As I get closer to moving, I'm getting crankier, and for that, I apologize right now. Some of it may simply be the juggling of everything I need to get done before I leave, but that's not a very good excuse, since I've had a long time to prepare for the move. (Too long, actually; my friends have been trying to tell me goodbye for weeks.)
While I am very much looking forward to my new position, my new apartment, and my new city, I'm also conflicted about leaving Nashville. Some of this is natural healthy: Six years has been long enough to make me a part of a community, as I realized the other day when I was in the bank and I actually ran into someone I knew. I'm going to miss Steadfast and True Yoga (question: Does Gillian St. Clair and the Steadies sound like a band to anyone else?), Capoeira Angola Palmares Nashville and the local capoeira community, the Nashville Hiking Meetup, and my friends at Vanderbilt (not to mention the tremendous resources its endowment provides). Even if we remain in touch, it's not the same as being here with you.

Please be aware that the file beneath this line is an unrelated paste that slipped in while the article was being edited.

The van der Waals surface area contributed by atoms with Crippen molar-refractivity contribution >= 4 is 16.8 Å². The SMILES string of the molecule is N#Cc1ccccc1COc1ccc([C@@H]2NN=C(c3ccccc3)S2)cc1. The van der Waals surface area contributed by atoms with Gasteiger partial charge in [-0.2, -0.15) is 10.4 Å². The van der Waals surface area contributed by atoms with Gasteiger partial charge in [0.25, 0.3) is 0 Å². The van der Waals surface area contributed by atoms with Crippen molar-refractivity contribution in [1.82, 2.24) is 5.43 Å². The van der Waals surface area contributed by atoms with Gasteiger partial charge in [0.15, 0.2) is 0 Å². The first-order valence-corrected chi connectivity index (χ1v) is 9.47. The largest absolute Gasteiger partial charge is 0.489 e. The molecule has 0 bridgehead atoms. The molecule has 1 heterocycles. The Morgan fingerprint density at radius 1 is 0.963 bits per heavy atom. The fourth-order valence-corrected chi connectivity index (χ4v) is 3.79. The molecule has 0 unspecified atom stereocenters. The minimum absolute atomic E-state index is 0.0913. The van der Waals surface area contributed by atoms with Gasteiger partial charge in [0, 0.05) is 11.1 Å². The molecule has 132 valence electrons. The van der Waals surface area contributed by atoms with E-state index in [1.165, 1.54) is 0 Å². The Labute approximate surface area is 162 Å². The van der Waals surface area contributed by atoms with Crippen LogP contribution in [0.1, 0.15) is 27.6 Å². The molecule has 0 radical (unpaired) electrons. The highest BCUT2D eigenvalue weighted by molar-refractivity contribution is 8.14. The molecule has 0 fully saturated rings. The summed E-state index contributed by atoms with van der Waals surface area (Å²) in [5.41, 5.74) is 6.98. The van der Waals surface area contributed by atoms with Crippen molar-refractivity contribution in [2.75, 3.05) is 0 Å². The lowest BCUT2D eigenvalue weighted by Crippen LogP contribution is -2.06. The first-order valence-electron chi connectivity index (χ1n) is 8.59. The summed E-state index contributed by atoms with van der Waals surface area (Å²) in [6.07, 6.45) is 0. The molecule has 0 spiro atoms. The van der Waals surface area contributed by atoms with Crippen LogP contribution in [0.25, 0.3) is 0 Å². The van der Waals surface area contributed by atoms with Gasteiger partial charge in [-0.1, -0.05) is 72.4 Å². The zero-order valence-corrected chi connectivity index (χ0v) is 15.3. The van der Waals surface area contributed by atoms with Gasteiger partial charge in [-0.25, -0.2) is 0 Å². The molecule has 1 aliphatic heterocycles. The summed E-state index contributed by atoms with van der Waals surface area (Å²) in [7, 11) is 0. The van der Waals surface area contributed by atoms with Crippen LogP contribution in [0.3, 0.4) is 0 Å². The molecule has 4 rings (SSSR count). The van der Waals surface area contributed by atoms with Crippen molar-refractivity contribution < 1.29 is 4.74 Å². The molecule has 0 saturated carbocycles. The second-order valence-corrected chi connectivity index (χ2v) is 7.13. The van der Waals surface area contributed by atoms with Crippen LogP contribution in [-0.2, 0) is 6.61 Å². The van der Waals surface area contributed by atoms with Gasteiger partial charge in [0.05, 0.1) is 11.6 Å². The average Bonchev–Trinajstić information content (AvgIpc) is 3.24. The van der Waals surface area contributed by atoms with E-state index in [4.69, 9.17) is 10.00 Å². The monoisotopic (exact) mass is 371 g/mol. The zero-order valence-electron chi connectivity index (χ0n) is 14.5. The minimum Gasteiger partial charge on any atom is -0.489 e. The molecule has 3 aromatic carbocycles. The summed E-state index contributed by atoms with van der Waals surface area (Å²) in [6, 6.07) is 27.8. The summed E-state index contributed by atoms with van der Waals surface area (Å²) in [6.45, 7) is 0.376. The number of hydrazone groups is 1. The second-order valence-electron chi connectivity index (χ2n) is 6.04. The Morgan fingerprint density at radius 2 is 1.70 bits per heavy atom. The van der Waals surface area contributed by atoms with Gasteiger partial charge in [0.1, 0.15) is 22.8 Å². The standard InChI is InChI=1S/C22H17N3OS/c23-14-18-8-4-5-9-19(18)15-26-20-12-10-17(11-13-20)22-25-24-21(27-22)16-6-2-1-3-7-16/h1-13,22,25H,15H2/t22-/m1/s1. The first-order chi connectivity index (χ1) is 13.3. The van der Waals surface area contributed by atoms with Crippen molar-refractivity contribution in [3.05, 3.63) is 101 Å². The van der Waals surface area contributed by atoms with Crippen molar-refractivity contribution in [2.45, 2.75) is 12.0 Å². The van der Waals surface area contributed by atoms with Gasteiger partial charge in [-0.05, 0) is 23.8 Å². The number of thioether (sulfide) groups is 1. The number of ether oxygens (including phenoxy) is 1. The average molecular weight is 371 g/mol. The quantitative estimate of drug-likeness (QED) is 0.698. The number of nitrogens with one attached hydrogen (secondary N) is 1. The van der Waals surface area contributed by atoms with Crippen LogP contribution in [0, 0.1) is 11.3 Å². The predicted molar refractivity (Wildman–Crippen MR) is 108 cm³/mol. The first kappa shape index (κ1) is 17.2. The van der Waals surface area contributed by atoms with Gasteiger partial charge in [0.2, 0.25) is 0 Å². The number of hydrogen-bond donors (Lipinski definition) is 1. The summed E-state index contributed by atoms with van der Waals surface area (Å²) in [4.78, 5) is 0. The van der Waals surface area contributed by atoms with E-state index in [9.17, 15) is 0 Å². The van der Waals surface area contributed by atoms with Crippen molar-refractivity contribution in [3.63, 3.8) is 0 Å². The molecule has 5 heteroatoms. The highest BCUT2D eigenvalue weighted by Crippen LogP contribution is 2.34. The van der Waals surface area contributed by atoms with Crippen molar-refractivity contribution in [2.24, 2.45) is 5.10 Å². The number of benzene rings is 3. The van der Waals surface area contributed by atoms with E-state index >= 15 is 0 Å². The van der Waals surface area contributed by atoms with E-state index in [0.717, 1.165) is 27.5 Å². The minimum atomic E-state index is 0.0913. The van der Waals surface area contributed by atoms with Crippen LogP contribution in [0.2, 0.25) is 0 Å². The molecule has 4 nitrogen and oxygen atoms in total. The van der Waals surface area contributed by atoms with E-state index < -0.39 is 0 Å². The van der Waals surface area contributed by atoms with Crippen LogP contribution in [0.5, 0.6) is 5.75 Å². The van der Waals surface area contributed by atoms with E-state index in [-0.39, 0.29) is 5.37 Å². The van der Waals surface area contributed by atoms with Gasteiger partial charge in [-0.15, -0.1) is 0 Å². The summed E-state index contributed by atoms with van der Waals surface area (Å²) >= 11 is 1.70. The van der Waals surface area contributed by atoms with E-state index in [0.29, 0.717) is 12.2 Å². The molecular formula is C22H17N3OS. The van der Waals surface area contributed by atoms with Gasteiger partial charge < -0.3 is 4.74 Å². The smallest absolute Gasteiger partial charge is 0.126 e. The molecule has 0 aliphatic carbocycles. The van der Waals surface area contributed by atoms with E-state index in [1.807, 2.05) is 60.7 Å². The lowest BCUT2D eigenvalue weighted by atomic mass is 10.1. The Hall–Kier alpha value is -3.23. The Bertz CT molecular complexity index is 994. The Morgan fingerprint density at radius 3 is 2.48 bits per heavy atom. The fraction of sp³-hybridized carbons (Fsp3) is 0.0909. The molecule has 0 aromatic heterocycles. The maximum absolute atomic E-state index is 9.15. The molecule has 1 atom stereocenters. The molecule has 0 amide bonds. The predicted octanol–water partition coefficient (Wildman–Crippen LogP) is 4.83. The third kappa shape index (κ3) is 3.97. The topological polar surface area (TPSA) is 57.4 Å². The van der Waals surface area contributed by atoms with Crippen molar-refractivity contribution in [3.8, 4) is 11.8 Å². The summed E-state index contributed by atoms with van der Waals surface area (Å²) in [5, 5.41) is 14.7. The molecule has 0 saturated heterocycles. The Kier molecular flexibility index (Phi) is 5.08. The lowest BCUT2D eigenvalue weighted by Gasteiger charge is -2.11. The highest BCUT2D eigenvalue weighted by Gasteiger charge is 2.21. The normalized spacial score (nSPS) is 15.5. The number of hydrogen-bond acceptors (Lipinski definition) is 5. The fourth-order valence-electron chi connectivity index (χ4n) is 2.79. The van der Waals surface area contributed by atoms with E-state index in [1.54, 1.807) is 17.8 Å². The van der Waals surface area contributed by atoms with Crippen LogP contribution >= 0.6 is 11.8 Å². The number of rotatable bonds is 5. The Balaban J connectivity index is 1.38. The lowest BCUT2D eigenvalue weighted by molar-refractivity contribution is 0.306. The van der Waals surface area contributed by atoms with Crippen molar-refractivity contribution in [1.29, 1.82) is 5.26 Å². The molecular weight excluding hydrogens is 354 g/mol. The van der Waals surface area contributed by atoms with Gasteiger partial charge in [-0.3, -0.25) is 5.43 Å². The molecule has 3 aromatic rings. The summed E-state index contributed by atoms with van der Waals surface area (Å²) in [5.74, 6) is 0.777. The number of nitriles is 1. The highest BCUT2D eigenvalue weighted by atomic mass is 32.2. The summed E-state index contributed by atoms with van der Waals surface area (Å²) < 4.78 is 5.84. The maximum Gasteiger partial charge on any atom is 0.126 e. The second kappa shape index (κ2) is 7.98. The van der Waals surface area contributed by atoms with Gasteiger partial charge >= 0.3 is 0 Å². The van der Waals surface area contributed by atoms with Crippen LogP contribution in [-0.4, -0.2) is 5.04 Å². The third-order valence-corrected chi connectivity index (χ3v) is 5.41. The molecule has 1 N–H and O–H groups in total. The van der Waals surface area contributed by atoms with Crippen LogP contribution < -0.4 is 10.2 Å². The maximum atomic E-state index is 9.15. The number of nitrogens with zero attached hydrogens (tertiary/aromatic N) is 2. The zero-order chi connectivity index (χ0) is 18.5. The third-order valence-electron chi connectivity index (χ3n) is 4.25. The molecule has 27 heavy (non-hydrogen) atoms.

But it's also a time for second-guessing the choices I've made, or, as to quote Barriss Mills,
like the girls I never kissed,
and the places I never visited -
the lost lives I never lived.
The mistakes I've made, the chances I didn't take, the opportunities I walked by - these are all starting to show up in my rearview mirror. And my tendency is, as always, to assume that these things would have been fabulous if only I had done them. I recognize the dubiousness of that assumption, of course; I just don't feel it.
Unlike the mirrors on a car, though, these objects are farther than they appear. There is no going back. The only benefit to reconsidering them is to learn from my mistakes, but at a certain point it stops being useful and becomes poisonous regret. I am pretty sure I'm at that point.
So Nashville and Nashvillians, yes, I'll miss some of you, but I probably won't tell you that again. This is your last goodbye.